|Publication number||US5843440 A|
|Application number||US 08/702,127|
|Publication date||Dec 1, 1998|
|Filing date||Aug 14, 1996|
|Priority date||Oct 3, 1990|
|Publication number||08702127, 702127, US 5843440 A, US 5843440A, US-A-5843440, US5843440 A, US5843440A|
|Inventors||Philippe Pouletty, Christine Pouletty|
|Original Assignee||Redcell Canada, Inc.|
|Export Citation||BiBTeX, EndNote, RefMan|
|Non-Patent Citations (11), Referenced by (126), Classifications (50), Legal Events (11)|
|External Links: USPTO, USPTO Assignment, Espacenet|
This application is a continuation of application Ser. No. 08/137,821, filed Oct. 15, 1993, now abandoned, which is a continuation-in-part of application Ser. No. 08/070,092 filed May 27, 1993, now abandoned, which is a continuation-in-part of application Ser. No. 07/592,214 filed Oct. 3, 1990, now abandoned, the entire disclosures of which is incorporated herein by reference.
The field of this invention is the diminution of the pathological or pathological activity of entities which may be found in blood.
It is frequently desirable to limit the biologic effects of agents present in the mammalian blood stream. For example in the case of exposure to a toxin/poison, acute mitigation of the effects of the toxin/poison may be indicated. Alternatively, the agent may be cellular as an infected, autoreactive or tumorous host cell or an infectious organism.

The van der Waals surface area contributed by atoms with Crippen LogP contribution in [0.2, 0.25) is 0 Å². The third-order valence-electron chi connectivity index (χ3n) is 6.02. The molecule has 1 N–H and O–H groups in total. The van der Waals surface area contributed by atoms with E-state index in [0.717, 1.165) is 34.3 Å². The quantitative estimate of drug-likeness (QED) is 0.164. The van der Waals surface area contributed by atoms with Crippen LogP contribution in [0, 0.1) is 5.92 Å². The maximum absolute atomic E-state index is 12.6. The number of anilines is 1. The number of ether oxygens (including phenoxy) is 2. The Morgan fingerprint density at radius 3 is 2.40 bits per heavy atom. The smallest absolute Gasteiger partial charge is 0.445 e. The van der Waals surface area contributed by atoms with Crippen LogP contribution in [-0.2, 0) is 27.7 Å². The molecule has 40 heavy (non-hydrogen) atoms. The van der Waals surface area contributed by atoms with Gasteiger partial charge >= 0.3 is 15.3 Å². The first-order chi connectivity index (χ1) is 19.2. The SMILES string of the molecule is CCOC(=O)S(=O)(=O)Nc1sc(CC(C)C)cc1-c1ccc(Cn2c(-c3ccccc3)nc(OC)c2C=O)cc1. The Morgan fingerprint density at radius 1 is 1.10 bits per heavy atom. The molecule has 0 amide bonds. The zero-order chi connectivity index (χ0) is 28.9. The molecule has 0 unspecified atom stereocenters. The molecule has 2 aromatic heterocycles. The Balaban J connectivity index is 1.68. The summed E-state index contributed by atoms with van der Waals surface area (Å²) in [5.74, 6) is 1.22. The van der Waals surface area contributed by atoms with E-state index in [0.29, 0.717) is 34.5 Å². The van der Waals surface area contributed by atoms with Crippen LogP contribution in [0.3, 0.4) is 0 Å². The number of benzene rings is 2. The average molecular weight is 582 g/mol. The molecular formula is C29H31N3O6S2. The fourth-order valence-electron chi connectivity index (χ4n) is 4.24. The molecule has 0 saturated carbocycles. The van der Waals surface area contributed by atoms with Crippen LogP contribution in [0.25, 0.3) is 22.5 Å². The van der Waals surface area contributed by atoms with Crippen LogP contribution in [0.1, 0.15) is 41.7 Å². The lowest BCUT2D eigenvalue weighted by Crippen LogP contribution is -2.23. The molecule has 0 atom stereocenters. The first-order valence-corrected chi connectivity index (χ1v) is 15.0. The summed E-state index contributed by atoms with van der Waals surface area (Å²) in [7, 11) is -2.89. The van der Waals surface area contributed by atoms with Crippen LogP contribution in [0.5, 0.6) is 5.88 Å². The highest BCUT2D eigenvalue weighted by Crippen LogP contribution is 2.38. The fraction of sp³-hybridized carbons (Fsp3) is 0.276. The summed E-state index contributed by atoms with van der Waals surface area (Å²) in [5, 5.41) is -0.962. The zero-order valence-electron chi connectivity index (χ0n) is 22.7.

Present blood therapies involve removing the agent from the blood by for example, plasmapheresis or adsorption with activated charcoal, disruption of the agent with for instance, antibiotics or enzymes, or the selective binding of the target, for example with antibodies. These therapies are normally employed after the patient has been exposed to the deleterious effects of the toxin/poison or the cells, so that substantial damage to the host has already occurred.
There is, therefore, substantial interest in being able to provide for improved methods of limiting the toxicity or pathogenicity of blood-borne agents.
Bifunctional reagents useful in reducing the biologically effective concentration of an undesirable blood-borne target agent are provided. The reagents comprise a conjugate of first and second binding members: a first binding member binding specifically to the blood-borne agent; and a second binding member or anchor, which specifically binds to a long-lived blood associated entity. These conjugates find broad therapeutic applications where it is desirable to reduce the biologically effective concentration of an agent in blood.
Target agents may be host derived or foreign. Target host agents include cells and blood compounds present in undesirable concentrations such as autoreactive white cells, infected cells, tumorous cells, and overexpressed cytokines and hormones. Target foreign agents include toxins, poisons, drugs of abuse, pathogenic infectious microbes, or the like.
The long-lived blood associated entities include long-lived serum proteins, erythrocytes, platelets or endothelial cells, where the anchor binding member binds to one or more surface membrane proteins predominantly associated with the particular cell. In the case of erythrocytes and platelets, the conjugate may be administered pre-bound to the cells.